Thomas Cogswell, James 1: The Phoenix King (Penguin Monarchs series), (Allen Lane: London, 2017)
Studying or teaching Shakespeare’s plays, the figure of Elizabeth looms in the background, like the spectre at the feast.
We see it in the ever-present censorship, in the light of the Treasons Acts in 1571 and 1581, outlawing public discussion of the succession. Or, more positively, in the ‘Gloriana’ cult that produced works like Spenser‘s The Faerie Queen, and flattering nods to Elizabeth wherever you look – like links between her and Theseus in A Midsummer Night’s Dream. We see it in her discomfort with comparisons to Richard II, and the propagandic lionization of Henry VII.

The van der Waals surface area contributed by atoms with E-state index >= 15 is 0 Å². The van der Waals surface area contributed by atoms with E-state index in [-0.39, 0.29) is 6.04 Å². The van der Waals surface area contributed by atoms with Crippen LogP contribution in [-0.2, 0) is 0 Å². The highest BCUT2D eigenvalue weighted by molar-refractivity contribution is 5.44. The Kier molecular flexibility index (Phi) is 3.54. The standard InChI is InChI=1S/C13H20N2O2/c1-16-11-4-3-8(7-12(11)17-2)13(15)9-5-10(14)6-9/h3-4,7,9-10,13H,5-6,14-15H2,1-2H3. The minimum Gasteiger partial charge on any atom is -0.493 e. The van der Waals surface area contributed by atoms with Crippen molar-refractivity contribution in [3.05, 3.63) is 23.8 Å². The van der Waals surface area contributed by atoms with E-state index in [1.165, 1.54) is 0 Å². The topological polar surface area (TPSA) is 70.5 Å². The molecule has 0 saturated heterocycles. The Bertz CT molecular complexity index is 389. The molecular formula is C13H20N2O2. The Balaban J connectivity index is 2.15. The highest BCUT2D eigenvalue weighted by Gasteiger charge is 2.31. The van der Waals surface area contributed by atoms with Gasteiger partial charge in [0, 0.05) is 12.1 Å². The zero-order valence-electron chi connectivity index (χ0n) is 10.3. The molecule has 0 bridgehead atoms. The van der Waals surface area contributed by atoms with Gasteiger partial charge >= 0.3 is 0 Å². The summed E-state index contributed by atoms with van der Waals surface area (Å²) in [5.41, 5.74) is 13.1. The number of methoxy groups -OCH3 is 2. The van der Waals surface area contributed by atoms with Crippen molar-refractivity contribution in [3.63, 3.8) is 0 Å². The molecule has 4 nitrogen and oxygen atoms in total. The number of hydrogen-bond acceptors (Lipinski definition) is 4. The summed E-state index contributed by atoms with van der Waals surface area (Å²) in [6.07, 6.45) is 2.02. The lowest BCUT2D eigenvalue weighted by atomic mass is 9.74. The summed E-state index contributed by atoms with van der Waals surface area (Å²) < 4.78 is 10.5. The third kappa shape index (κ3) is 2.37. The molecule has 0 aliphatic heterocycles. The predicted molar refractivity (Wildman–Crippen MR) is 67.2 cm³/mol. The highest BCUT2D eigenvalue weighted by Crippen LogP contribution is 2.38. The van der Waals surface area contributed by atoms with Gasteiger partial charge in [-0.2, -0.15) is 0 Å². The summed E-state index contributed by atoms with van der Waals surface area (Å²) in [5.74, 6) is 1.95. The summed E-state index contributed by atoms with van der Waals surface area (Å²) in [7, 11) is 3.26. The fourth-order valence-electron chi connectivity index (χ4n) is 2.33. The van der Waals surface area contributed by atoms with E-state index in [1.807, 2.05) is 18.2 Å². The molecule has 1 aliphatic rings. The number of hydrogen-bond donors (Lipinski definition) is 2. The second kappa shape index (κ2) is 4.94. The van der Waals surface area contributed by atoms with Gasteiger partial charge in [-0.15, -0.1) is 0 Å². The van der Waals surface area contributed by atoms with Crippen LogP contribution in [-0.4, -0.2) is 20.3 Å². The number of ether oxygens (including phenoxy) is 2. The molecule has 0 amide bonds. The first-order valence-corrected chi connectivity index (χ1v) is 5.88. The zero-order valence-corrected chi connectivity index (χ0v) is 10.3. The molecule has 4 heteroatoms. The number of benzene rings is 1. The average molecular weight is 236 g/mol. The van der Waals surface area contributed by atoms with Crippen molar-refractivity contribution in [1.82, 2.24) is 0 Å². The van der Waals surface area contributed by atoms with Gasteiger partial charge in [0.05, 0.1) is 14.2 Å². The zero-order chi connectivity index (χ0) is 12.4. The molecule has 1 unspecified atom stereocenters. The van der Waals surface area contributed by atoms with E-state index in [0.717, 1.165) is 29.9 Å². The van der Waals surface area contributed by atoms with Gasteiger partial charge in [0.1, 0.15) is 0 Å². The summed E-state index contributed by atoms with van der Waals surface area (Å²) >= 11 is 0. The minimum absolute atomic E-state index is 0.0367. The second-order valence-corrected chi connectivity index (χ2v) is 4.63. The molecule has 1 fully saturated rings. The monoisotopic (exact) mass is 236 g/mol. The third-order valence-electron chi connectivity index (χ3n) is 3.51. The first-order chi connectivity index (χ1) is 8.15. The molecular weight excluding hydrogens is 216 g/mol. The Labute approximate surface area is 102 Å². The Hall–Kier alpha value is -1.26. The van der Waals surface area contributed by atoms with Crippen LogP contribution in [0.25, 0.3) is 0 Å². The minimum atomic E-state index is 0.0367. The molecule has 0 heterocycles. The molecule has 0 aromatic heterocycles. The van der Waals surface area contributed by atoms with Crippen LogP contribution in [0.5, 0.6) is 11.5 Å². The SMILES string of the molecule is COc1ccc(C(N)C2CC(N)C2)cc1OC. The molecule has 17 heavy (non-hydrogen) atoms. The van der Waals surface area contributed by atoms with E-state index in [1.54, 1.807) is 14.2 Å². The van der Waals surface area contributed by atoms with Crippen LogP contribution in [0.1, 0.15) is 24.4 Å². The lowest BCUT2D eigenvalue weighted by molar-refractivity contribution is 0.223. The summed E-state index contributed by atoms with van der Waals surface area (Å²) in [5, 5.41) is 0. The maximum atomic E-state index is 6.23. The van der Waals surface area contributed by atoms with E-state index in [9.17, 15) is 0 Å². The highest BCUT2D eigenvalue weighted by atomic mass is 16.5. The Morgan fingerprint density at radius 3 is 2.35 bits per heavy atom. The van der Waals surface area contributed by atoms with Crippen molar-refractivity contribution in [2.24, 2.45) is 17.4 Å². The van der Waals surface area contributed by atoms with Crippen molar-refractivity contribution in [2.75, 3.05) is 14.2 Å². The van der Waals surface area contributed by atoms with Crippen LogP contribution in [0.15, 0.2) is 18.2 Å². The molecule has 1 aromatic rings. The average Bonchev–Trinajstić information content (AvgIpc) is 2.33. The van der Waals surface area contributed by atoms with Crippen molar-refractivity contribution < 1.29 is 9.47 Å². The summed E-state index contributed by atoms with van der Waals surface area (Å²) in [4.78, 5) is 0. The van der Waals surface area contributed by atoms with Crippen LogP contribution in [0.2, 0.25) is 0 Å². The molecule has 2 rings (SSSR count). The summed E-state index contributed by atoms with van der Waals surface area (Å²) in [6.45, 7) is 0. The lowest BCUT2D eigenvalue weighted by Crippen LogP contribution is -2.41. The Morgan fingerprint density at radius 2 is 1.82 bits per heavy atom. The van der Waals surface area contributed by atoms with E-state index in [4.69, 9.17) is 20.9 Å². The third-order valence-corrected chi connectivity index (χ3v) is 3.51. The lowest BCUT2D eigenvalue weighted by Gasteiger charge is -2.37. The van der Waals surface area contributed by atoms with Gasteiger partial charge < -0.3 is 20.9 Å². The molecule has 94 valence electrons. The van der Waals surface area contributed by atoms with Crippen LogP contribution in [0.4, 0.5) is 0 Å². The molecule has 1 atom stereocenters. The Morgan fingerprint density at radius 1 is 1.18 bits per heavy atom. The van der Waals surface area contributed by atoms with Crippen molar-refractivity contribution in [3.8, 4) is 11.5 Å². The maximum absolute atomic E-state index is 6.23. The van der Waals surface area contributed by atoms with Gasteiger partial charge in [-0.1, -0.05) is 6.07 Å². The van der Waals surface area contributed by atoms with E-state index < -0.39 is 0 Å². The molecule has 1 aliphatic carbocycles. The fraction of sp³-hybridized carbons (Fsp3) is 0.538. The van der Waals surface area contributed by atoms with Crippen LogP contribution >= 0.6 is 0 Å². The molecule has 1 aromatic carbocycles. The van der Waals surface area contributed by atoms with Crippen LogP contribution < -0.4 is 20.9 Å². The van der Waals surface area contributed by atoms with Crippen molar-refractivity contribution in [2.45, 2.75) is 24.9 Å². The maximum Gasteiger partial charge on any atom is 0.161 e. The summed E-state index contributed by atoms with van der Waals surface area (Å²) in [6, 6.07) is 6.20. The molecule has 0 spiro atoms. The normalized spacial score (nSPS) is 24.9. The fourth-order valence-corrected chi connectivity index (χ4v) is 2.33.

Reading Cogswell‘s short, sympathetic biography has made me reassess the extent to which we / I ignore James until the succession question becomes absolutely critical.